Mushi-shi: The Next Passage (part two)
Ginko is a wandering mushi-shi, someone who can see the little creatures known as mushi and who helps those affected by them. Mushi are neither good nor evil so not every encounter with them is a bad thing in the end, although none of these encounters are without their inconveniences.
As many other people have said, at some point you run out of adjectives to describe Mushi-shi and I'm beginning to have that problem. So I shall keep this review brief; this is a fantastic series which mixes the supernatural with very mundane, human lives and manages to tell so many of these stories without feeling repetitive. There are stories the end happily, like "Thread of Light", and most of the stories do end with a bittersweet ending where the characters look towards the future hopefully. The final episode, "Tree of Eternity" is a fine example here, a character has been cursed by a mushi and desperately wants to get rid of it and has very good, human reasons for wanting that. But there is a hidden blessing to this mushi and he finds some peace with it, it's amazing just how much characterization each episode manages to cram in all while feeling very deliberately and slowly paced. I do feel like the complex interactions between all of the characters make this one of the best stories of the entire series.
But this season also had more darker stories than usual, I watched the very first season of the show right before The Next Passage started and I commented on it then, but here I would say that six of the ten episodes have rather somber endings, and at least three of them seemed like true horror endings. Yet none of these stories seem unnaturally cruel or calculated to make the characters suffer (which is my biggest complaint about supernatural, American television), sometimes it's a case of sheer bad luck for the characters but oftentimes there was a deliberate choice made. Mushi-shi continues to leave innocent bystanders out of it's story which I respect, every character who is drawn in is given a chance to become more than just an idea and a chance to take a stand and make a choice about what will happen to them which is more than I can say about some series. I do wish the story had touched on Ginko a little more since, despite the fact that we hear many of his internal dialogues and his personal code of morals is very clear to the viewer, he sometimes feels more like an immortal traveler than a person, a fleeting presence while everyone else has to deal with their mundane lives and the contrast is a very stark one.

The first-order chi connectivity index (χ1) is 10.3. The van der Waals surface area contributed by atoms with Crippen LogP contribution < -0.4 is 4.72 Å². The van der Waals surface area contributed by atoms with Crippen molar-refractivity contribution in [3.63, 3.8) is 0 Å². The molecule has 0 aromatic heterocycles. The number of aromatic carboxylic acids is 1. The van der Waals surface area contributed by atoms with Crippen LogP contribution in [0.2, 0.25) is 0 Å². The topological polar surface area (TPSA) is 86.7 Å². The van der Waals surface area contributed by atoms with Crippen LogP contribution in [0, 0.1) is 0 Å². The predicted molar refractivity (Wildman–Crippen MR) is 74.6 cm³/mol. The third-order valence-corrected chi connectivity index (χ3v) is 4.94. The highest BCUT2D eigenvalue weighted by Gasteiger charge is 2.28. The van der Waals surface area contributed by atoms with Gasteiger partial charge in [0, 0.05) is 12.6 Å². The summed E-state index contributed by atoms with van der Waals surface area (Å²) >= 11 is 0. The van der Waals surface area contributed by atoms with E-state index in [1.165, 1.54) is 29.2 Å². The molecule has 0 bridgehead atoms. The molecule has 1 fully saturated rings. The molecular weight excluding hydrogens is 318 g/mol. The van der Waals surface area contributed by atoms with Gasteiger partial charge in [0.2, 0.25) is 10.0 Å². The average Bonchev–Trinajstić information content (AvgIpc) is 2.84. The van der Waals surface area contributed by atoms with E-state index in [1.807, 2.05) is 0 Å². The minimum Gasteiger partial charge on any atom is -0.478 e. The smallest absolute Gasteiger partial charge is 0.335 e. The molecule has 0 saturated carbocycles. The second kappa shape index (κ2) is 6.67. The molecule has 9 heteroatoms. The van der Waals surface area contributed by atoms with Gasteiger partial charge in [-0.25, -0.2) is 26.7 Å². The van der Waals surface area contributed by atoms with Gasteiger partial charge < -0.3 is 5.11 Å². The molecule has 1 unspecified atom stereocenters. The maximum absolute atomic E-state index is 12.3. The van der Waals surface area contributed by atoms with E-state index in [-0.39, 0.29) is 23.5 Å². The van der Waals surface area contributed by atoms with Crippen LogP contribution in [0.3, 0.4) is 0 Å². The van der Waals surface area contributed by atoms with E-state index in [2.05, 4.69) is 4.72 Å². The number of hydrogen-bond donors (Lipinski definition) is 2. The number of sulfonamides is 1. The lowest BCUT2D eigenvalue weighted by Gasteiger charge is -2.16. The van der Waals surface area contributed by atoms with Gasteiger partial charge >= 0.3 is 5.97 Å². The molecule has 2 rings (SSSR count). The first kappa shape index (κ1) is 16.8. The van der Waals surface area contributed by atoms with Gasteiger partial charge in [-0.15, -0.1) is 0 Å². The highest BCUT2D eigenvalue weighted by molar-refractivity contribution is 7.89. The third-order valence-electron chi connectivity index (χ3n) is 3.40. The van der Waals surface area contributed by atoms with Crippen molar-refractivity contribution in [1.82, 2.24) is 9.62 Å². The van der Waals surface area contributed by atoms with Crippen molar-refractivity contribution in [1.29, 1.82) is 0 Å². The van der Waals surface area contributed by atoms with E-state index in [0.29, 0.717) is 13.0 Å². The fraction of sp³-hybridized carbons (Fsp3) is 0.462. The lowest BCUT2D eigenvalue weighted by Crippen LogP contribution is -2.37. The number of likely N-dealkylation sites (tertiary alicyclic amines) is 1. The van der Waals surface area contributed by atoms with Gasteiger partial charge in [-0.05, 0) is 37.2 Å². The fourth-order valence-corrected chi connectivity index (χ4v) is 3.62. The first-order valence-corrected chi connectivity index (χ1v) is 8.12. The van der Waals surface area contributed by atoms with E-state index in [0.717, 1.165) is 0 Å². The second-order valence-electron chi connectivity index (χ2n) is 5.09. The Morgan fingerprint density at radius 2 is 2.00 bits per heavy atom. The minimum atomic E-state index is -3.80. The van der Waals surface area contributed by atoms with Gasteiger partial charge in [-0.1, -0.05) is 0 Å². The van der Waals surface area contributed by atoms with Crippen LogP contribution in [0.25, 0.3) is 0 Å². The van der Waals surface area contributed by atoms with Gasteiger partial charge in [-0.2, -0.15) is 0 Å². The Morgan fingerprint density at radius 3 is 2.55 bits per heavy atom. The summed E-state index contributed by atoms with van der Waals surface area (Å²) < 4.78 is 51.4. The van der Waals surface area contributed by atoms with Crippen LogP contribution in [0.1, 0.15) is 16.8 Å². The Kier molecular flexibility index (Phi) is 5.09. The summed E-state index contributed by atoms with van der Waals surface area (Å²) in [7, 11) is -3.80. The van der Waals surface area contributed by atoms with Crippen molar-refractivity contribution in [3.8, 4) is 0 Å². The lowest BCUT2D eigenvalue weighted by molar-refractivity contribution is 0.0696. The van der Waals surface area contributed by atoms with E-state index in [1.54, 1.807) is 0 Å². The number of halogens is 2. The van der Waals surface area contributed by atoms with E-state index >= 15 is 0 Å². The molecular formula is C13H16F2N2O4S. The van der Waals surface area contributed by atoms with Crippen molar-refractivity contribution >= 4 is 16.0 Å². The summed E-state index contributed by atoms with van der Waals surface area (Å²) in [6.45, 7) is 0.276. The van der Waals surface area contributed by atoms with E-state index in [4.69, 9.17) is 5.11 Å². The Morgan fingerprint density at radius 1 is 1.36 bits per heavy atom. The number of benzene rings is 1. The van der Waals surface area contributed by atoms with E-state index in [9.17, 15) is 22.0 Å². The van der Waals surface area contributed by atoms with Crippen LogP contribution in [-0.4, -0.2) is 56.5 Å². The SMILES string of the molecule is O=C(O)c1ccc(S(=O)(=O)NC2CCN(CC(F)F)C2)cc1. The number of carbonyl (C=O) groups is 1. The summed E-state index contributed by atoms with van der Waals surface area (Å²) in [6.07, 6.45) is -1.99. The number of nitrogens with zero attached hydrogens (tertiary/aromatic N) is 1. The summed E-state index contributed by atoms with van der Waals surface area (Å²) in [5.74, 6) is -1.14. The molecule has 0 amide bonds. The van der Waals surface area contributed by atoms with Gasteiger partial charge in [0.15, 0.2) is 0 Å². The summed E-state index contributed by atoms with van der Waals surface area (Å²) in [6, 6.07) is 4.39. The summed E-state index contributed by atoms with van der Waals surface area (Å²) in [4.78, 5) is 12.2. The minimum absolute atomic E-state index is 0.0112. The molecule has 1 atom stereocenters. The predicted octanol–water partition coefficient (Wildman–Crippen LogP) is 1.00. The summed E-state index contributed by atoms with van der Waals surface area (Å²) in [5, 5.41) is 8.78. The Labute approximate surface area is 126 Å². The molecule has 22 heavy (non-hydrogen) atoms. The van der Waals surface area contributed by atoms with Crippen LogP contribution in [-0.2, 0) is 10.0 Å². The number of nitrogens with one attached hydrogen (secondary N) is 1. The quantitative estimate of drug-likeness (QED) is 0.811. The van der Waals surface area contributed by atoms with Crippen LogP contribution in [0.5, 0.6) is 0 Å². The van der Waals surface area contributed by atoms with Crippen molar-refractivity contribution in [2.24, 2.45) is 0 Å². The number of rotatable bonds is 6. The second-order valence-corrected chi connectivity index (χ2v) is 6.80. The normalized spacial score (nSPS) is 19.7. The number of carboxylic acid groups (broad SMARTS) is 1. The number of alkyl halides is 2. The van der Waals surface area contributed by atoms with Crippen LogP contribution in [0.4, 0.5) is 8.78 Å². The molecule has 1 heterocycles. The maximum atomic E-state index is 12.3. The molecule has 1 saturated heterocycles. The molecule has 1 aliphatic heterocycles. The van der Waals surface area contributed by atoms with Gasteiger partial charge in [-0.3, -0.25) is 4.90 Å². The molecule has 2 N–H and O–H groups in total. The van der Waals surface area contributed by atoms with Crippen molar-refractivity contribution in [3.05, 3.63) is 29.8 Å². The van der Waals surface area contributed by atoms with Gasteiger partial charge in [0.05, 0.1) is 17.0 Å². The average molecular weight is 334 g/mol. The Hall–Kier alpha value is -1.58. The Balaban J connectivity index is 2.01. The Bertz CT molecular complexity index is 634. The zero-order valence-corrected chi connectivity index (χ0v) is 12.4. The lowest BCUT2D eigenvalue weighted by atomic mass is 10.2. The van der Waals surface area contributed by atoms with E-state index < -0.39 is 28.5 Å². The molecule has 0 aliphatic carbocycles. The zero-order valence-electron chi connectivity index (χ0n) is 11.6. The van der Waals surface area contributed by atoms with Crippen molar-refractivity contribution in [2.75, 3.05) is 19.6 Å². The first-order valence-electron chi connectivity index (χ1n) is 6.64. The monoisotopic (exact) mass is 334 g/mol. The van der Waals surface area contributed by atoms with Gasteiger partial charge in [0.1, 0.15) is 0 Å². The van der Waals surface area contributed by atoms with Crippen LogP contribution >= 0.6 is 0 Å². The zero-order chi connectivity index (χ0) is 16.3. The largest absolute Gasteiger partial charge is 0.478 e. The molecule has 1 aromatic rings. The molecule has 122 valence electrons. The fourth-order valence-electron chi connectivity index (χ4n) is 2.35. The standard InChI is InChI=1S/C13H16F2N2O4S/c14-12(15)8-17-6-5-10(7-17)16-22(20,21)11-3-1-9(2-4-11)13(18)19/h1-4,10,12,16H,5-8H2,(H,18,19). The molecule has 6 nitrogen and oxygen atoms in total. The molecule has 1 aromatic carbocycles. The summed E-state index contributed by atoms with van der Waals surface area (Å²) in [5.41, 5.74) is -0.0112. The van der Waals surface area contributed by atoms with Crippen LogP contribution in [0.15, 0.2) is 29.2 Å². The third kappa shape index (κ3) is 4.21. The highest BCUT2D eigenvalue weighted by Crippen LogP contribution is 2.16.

Finally, I am still completely in love with the visuals for this series. There are quite a few moments when it seems like the episode wasn't quite finished in time (with details like character faces from a distance fading in and out of view) but the backgrounds and general composition of the show were just stunning. There aren't many series where I want to buy books of the production materials but this is one of them, I would love a chance to stare at everything again. Which does make me a little sad that Aniplex is the licensor for the series in the US, for their smaller series they tend to release them on DVD only and while I don't mind that in certain cases, say Silver Spoon, for a show like this or Blast of Tempest I really want a blu-ray of it to appreciate those details as they were created. It's certainly odd to think that the screen on my phone might make the show look richer than a forthcoming DVD of the show....
Mushi-shi: The Next Passage is streaming on crunchyroll and the original series is streaming on hulu with DVDs distributed by Funimation. And, my misgivings aside, Aniplex hasn't yet announced their physical release strategy for this show, fingers crossed that the sets include the OVA from last August and the upcoming one from this summer (instead of making them their own separate releases a la the Sword Art Online holiday special).